I rummaged through the library till I stumbled over an essay by Václav Havel titled A Word About Words. He was awarded Peace Prize by the German Book Sellers Association and this was his acceptance speech. A first glance at the essay and I was taken aback by the writer’s sheer range of knowledge! In the course of the essay he made relevant allusions to topics as varied as the fatwa on Salman Rushdie to Heidegger, from religion to the French Revolution, from Freud to the gulags – and all these came from a man who was denied of formal higher education by the ‘vice’ of belonging to a bourgeoisie family!
Havel has been classified by most as an absurdist playwright. His work does indeed verge on the mode of nonsense. But while his friend Beckett speaks of incommunicability and the failure of human language to impose a meaning upon this rather chaotic universe, in him we meet an absurdist with his conviction rooted in the power of words!
Unlike other writers of the absurd genre, who seem to have lost their confidence upon language as a medium of communication, Havel saw words as pregnant with multiple possible meanings. It is this strength of language that can be grossly misused as well, rendering the words diabolic. An advocate of free speech Havel went on to point out that ‘unfettered words’ can assume unreasonable importance as totalitarianism tries to muffle them. He showed how with changed context words can come to connote differently and how this ambivalence can be distorted by those in power.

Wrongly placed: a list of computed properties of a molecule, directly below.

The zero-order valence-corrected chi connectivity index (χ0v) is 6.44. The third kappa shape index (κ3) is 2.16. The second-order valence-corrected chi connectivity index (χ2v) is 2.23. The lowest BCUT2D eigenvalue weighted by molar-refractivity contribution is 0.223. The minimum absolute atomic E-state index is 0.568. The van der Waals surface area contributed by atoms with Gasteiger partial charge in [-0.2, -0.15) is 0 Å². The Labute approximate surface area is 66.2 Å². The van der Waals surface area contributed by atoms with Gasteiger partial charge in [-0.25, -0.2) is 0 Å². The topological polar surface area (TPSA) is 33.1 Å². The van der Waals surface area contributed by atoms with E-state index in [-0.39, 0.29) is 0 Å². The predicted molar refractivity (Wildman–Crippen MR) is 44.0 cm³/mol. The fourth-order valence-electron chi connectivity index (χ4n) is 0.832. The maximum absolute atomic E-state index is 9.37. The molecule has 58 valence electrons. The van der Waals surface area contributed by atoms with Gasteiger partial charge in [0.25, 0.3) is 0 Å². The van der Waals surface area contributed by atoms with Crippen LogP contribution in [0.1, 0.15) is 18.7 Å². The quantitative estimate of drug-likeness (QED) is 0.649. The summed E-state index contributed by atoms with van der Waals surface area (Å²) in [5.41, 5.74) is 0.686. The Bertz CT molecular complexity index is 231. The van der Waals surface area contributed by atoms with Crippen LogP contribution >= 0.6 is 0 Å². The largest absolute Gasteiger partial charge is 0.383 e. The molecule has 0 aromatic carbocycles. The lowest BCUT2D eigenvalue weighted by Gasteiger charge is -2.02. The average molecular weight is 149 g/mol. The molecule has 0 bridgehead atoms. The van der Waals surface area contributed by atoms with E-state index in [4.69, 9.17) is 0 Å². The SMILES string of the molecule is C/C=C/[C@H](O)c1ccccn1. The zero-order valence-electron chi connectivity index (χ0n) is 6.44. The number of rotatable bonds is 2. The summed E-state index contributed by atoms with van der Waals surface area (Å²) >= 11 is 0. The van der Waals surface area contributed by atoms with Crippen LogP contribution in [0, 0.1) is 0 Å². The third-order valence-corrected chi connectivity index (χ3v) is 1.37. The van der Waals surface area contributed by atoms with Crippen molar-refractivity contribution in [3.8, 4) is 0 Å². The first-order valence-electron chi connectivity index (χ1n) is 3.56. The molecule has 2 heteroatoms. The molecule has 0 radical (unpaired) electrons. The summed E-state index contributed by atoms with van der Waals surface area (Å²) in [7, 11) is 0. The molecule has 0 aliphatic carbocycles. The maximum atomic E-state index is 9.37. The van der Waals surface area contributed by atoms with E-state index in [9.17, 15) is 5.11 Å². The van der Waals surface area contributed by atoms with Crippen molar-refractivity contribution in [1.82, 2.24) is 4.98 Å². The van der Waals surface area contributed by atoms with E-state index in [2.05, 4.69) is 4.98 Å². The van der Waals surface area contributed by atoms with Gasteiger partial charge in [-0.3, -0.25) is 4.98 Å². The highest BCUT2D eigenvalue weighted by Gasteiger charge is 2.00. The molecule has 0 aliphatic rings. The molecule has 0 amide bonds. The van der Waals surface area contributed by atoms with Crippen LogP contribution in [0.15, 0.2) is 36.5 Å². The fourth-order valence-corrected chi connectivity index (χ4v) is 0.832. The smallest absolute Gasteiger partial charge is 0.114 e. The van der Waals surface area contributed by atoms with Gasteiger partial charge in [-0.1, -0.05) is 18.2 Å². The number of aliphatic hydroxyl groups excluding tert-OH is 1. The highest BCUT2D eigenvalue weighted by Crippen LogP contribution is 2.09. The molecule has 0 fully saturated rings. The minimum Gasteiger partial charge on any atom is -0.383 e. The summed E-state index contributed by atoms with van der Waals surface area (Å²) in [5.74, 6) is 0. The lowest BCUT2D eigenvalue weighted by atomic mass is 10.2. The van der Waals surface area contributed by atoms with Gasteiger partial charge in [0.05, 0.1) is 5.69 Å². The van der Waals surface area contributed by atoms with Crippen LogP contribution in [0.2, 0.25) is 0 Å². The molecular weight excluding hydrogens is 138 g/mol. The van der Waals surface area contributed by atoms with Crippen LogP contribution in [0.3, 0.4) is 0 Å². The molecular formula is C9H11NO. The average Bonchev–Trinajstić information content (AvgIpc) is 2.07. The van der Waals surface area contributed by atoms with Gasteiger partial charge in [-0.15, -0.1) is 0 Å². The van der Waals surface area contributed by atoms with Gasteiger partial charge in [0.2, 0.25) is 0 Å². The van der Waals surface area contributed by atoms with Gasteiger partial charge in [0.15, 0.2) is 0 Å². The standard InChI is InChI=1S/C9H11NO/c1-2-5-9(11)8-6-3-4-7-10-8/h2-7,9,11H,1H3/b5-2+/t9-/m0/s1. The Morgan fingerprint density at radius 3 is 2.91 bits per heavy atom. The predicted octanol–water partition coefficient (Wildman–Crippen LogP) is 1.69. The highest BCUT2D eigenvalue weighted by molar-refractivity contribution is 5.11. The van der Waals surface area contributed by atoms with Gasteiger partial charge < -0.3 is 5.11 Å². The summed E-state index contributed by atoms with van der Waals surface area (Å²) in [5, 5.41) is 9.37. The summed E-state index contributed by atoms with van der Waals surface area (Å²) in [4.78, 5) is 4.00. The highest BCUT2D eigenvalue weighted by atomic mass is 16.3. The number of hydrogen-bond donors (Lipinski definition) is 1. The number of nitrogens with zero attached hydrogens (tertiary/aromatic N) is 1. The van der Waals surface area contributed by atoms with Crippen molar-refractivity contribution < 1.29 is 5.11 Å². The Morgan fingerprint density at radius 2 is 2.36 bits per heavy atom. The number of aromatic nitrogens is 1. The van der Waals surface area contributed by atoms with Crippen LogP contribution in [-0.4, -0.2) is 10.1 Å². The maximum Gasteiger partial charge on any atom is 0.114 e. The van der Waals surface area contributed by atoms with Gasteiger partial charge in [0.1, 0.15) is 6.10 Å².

His views about language pervade his plays like Memorandum. A strange and supposedly scientific language is imposed in an office, where no work gets done except for some meaningless trifles. The author’s wry wit is here directed towards the intellectuals who come up with tongue twisting jargons and is ever ready with their discourse but never do anything constructive.
Havel’s sardonic humour strikes his readers as he mocks again at the pseudo intellectuals in A Butterfly on the Antenna.
His views on freedom and the power of those who are resolute and uncompromising nonconformists, in the face of dictatorship come across to his readers in his essay on dissidents titled The Power of the Powerless. In Politics and Conscience we meet a politician, who aspired to come up with an ‘anti political politics’ free from all the biases. While written in the context of the socio-political realities of his own country, Havel’s ideas hold good universally and time has come that we seek inspiration from the words of this world leader to deal with the problems specific to our own situation.
Hugo in The Garden Party conceded to work for the bureaucracy at his parent’s behest. He did not mind a compromise or two to climb up the rungs of success. Like many amongst us he had come to realize “only someone who in certain situations knows no to exist, can exist all the better in another situation”. He chose to turn a blind eye and to conform to a biased system only to lose his sense of selfhood and become hollowed out by the end. We see intellectually bankrupt Hugos engaged in shameless bootlicking all around us. Havel’s words remind us unless we shake off our complacency and hypocrisy, degeneration and regression shall rule large.
Priyanka Mukherjee is a friend of CRI.